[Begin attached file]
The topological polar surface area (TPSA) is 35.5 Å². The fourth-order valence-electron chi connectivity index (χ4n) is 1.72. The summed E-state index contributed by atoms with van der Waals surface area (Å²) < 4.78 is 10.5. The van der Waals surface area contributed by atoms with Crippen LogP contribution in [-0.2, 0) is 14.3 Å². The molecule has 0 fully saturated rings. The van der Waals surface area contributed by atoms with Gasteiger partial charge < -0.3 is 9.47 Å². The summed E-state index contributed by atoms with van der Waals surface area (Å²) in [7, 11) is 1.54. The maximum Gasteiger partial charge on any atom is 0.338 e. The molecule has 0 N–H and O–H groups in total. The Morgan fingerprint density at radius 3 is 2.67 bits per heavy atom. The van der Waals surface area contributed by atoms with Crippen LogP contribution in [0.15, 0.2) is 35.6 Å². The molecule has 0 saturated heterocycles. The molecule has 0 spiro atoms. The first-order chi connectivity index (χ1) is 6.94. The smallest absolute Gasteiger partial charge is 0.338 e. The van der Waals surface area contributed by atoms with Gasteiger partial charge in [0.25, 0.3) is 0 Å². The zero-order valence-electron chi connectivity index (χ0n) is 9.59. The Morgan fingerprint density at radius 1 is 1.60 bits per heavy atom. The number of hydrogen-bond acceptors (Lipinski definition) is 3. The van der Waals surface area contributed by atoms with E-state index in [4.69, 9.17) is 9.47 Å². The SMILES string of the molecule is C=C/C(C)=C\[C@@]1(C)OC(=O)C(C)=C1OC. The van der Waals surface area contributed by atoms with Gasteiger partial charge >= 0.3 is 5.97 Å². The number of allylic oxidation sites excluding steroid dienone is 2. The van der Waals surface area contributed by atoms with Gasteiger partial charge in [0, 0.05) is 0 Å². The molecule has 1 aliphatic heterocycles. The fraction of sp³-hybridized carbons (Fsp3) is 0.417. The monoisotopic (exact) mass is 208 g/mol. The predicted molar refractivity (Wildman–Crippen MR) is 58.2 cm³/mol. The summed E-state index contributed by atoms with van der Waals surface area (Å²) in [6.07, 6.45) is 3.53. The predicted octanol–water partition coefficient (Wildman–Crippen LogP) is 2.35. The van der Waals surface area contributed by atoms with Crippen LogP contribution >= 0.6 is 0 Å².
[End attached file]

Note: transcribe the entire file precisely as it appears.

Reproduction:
The topological polar surface area (TPSA) is 35.5 Å². The fourth-order valence-electron chi connectivity index (χ4n) is 1.72. The summed E-state index contributed by atoms with van der Waals surface area (Å²) < 4.78 is 10.5. The van der Waals surface area contributed by atoms with Crippen LogP contribution in [-0.2, 0) is 14.3 Å². The molecule has 0 fully saturated rings. The van der Waals surface area contributed by atoms with Gasteiger partial charge < -0.3 is 9.47 Å². The summed E-state index contributed by atoms with van der Waals surface area (Å²) in [7, 11) is 1.54. The maximum Gasteiger partial charge on any atom is 0.338 e. The molecule has 0 N–H and O–H groups in total. The Morgan fingerprint density at radius 3 is 2.67 bits per heavy atom. The van der Waals surface area contributed by atoms with Crippen LogP contribution in [0.15, 0.2) is 35.6 Å². The molecule has 0 saturated heterocycles. The molecule has 0 spiro atoms. The first-order chi connectivity index (χ1) is 6.94. The smallest absolute Gasteiger partial charge is 0.338 e. The van der Waals surface area contributed by atoms with Gasteiger partial charge in [0.25, 0.3) is 0 Å². The zero-order valence-electron chi connectivity index (χ0n) is 9.59. The Morgan fingerprint density at radius 1 is 1.60 bits per heavy atom. The number of hydrogen-bond acceptors (Lipinski definition) is 3. The van der Waals surface area contributed by atoms with E-state index in [4.69, 9.17) is 9.47 Å². The SMILES string of the molecule is C=C/C(C)=C\[C@@]1(C)OC(=O)C(C)=C1OC. The van der Waals surface area contributed by atoms with Gasteiger partial charge >= 0.3 is 5.97 Å². The number of allylic oxidation sites excluding steroid dienone is 2. The van der Waals surface area contributed by atoms with Gasteiger partial charge in [0, 0.05) is 0 Å². The molecule has 1 aliphatic heterocycles. The fraction of sp³-hybridized carbons (Fsp3) is 0.417. The monoisotopic (exact) mass is 208 g/mol. The predicted molar refractivity (Wildman–Crippen MR) is 58.2 cm³/mol. The summed E-state index contributed by atoms with van der Waals surface area (Å²) in [6.07, 6.45) is 3.53. The predicted octanol–water partition coefficient (Wildman–Crippen LogP) is 2.35. The van der Waals surface area contributed by atoms with Crippen LogP contribution >= 0.6 is 0 Å².